E-newsletter of Investing for the Soul July 30, 2016
Top ethical investing news for July 2016
Links may only be valid a limited time Commentaries by Ron Robins
Twitter allows me to cover more--and breaking news--to help you do better!
In Pleas to SEC, Businesses Slam Sustainability Disclosures. "In a letter sent to the agency on July 20, the U.S. Chamber of Commerce’s Center for Capital Markets Competitiveness harshly criticized the push for ESG disclosures, arguing that requiring more of this information from companies would exceed the materiality standards for disclosure set by federal securities laws.
’The objective of many calling for new public company ESG disclosures is primarily to obtain some social impact or achieve a political goal,’ the chamber wrote. ’These goals, if met, would in many cases contribute to an environment that makes it more difficult for businesses to innovate, compete and grow...’
The former [U.S.] Treasury chiefs said that climate change is a material risk under the Securities and Exchange Act, but that most companies disclose information about this risk ’poorly, if at all.’"
[COMMENTARY] Companies need to be truthful
about climate and environmental risks to their businesses and show how
they’re mitigating them if they are to earn the trust of investors.
Otherwise, it’ll likely backfire on them as investor interest in their
stocks declines together with their stock prices.
Alternatives managers split on the benefits of ESG, finds Unigestion. "The survey suggests ESG is growing in importance for hedge funds with 53 per cent of managers saying they currently have ‘no interest′ compared with 60 per cent who 12 months ago said they were ‘reluctant′ to consider ESG as part of their strategies. In addition, some 30 per cent of hedge fund managers surveyed are now actively incorporating ESG into their strategies."
is more evidence of the mainstreaming of ESG in the financial community.
Japan pension fund to try socially responsible stock picking. "Japan’s Government Pension Investment Fund will make room in its huge portfolio for domestic companies picked for their environmental, social and governance merits, a move that could lend momentum here to this kind of investing... The GPIF ranks as one of the biggest investors in Japanese equities, with a portfolio worth around 30 trillion yen [appr. US$283 billion)."
great news for ethical investors with continuing large funds entering
the ESG investment space.
2016 Sustainable Stock Exchange report released. "Euronext Amsterdam tops ranking of 45 global exchanges measured on overall sustainability disclosure...
The study, Measuring sustainability Disclosure: Ranking the World′s Stock Exchanges 2016, finds that of 4469 large companies analysed, only 47 per cent disclosed GHGs, arguably the most closely tracked sustainability indicator. Furthermore, over the 2010-2014 period, the number of large companies that disclosed GHGs nudged up just 12 points from 33 per cent to 47 per cent despite a number of high-profile policy initiatives aimed at sustainability disclosure in the last few years."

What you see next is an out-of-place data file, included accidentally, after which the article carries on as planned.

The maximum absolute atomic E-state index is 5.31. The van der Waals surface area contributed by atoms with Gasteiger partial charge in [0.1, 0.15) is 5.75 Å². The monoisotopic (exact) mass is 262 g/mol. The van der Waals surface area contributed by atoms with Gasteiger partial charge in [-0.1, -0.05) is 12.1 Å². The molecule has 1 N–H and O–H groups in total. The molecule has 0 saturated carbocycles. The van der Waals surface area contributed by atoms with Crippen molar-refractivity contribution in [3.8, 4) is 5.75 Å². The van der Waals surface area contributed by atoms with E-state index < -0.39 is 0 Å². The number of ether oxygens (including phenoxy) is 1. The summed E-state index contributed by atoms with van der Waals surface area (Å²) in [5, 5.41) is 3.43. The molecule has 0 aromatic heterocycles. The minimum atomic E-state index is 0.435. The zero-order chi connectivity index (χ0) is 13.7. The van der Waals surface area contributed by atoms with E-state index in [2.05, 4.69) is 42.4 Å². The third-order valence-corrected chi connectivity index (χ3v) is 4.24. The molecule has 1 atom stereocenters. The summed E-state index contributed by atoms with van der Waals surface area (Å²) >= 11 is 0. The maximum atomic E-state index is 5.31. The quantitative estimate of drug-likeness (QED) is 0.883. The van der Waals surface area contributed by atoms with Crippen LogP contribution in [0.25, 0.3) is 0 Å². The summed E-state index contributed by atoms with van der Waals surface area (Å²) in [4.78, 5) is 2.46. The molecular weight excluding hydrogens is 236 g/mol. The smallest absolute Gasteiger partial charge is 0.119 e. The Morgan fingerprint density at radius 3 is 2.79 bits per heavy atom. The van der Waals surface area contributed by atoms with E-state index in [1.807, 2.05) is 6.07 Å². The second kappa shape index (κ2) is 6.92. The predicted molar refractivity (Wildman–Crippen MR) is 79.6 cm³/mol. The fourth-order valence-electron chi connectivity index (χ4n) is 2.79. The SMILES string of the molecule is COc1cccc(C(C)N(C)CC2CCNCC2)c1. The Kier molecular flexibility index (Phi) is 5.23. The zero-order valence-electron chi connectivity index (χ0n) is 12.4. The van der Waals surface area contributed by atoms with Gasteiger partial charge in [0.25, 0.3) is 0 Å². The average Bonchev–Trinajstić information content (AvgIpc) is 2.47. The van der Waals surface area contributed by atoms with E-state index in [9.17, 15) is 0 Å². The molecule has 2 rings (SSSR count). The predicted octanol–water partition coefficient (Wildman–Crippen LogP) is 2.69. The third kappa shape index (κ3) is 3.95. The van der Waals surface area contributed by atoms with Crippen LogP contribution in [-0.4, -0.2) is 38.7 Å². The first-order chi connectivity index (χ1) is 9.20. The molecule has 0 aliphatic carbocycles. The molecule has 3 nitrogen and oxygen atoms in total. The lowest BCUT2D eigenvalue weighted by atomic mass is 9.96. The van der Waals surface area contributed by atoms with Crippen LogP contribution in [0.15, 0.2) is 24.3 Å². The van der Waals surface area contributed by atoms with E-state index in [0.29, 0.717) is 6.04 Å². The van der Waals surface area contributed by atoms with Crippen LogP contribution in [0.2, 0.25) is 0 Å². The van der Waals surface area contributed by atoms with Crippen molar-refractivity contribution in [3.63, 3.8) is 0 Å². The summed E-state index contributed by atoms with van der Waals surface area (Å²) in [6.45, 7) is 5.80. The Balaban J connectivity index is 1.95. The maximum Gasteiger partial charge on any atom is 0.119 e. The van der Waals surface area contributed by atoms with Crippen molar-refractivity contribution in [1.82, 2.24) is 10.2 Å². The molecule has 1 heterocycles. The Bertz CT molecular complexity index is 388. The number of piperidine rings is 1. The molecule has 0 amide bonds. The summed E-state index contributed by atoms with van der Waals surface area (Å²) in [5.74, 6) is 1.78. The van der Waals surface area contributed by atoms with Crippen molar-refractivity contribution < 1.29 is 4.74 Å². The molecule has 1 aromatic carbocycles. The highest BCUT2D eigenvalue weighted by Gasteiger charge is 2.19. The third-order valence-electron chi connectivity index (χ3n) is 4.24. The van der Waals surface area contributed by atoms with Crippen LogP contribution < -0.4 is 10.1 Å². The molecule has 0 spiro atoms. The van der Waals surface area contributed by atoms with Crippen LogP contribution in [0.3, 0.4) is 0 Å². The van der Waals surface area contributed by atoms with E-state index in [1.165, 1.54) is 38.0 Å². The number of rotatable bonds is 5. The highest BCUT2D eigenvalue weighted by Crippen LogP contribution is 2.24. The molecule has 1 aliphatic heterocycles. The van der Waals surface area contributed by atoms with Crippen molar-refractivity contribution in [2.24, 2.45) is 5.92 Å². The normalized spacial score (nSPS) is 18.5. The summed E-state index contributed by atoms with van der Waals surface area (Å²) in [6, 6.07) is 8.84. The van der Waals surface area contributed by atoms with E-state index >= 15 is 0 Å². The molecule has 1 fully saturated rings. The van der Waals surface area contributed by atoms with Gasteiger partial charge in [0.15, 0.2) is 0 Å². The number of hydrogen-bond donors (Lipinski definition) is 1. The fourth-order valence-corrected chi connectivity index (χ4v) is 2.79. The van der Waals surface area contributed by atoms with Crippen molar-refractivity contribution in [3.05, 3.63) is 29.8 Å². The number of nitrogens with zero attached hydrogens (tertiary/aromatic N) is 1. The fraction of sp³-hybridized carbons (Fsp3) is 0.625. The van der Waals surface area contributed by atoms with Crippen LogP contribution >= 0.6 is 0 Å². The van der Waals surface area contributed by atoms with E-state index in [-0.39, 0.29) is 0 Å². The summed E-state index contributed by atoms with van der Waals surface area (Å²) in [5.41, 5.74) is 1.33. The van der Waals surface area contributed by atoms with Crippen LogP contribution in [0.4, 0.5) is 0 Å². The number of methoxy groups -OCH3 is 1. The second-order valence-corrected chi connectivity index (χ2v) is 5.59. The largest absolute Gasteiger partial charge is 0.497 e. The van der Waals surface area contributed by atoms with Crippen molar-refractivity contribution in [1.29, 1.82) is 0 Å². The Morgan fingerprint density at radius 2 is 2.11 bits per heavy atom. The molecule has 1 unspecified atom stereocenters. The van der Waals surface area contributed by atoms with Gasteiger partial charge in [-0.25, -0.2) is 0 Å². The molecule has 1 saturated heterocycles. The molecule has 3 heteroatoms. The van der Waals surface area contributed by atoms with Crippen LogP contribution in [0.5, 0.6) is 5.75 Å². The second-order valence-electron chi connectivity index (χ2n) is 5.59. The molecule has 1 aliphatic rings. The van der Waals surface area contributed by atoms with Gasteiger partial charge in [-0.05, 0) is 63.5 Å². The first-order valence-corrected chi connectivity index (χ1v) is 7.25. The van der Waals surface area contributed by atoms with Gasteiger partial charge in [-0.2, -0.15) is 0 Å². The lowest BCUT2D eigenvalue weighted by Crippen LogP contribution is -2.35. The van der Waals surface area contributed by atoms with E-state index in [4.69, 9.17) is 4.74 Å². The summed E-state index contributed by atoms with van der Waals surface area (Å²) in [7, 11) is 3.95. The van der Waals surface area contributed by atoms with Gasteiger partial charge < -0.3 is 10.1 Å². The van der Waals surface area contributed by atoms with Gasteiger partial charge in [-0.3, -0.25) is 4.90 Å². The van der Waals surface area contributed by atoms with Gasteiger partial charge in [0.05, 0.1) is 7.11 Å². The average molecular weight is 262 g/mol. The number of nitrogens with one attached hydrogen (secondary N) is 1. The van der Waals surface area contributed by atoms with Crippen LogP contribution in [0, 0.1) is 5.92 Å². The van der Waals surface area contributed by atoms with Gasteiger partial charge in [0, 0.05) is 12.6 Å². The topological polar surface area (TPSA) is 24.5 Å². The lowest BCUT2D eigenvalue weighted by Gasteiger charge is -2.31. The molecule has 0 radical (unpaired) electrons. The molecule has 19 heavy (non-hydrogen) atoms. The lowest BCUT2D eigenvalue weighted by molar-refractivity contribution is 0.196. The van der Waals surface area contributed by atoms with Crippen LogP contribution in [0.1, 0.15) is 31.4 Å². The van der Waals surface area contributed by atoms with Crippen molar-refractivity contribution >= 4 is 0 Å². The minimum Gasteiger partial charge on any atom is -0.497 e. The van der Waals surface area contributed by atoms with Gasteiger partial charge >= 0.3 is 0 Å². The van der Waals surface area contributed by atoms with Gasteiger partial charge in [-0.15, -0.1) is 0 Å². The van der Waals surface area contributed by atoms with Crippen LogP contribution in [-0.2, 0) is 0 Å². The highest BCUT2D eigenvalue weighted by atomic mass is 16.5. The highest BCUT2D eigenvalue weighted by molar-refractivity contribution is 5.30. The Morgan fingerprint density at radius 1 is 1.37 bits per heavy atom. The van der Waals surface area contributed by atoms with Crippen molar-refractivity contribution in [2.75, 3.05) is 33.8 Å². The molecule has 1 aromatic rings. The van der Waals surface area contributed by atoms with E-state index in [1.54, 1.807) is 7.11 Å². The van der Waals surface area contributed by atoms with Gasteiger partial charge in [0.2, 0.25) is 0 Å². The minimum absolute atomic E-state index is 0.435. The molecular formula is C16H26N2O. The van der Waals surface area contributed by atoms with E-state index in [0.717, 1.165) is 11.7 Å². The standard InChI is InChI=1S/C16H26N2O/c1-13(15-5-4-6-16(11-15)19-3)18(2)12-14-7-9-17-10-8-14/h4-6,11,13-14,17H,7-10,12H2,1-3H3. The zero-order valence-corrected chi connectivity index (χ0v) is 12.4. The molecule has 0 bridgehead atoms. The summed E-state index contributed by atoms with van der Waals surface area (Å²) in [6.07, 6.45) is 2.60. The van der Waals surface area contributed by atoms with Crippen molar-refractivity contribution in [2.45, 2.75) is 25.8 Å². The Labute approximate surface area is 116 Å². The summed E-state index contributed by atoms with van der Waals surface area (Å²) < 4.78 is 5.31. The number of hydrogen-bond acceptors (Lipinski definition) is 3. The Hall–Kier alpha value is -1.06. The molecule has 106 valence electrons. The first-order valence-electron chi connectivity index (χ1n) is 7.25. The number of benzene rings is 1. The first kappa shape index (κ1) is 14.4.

to Aviva Plc and Corporate Knights for producing this report. It’s
needed to determine the extent of corporate sustainability reporting by
the world’s stock exchanges and to see who among them stands out.
Foundations Slowly Come Around to Responsible Investing. "A new study released jointly by the Council on Foundations and Commonfund Institute found that a third of U.S. private, public and community foundations have implemented or are actively considering mission-related investing practices in managing their endowed assets... However, impediments to adoption remain. Concern over returns was the single most commonly reported barrier, with 23% of foundations considering it a significant one and 48% a moderate one."
seems many foundations are still under the impression that they might
have to sacrifice returns for mission-related investments. It’s clear
they need to familiarize themselves with what current research says:
that returns from responsible investment portfolios are comparable to or
often better than more ’conventional’ ones.
ESG Ratings: Four Myths And A Truth. "Recent criticisms of ESG ratings reflect an outdated and inaccurate notion of the ingredients and value of an ESG rating... Today, applying analytical tools and modeling techniques to wider datasets beyond corporate disclosure has significantly improved the rigour, consistency, and relevance of ESG information to the investment process. "
Linda-Eling Lee has written a good article on the state of ESG rating
systems today. Recommended reading for all investors.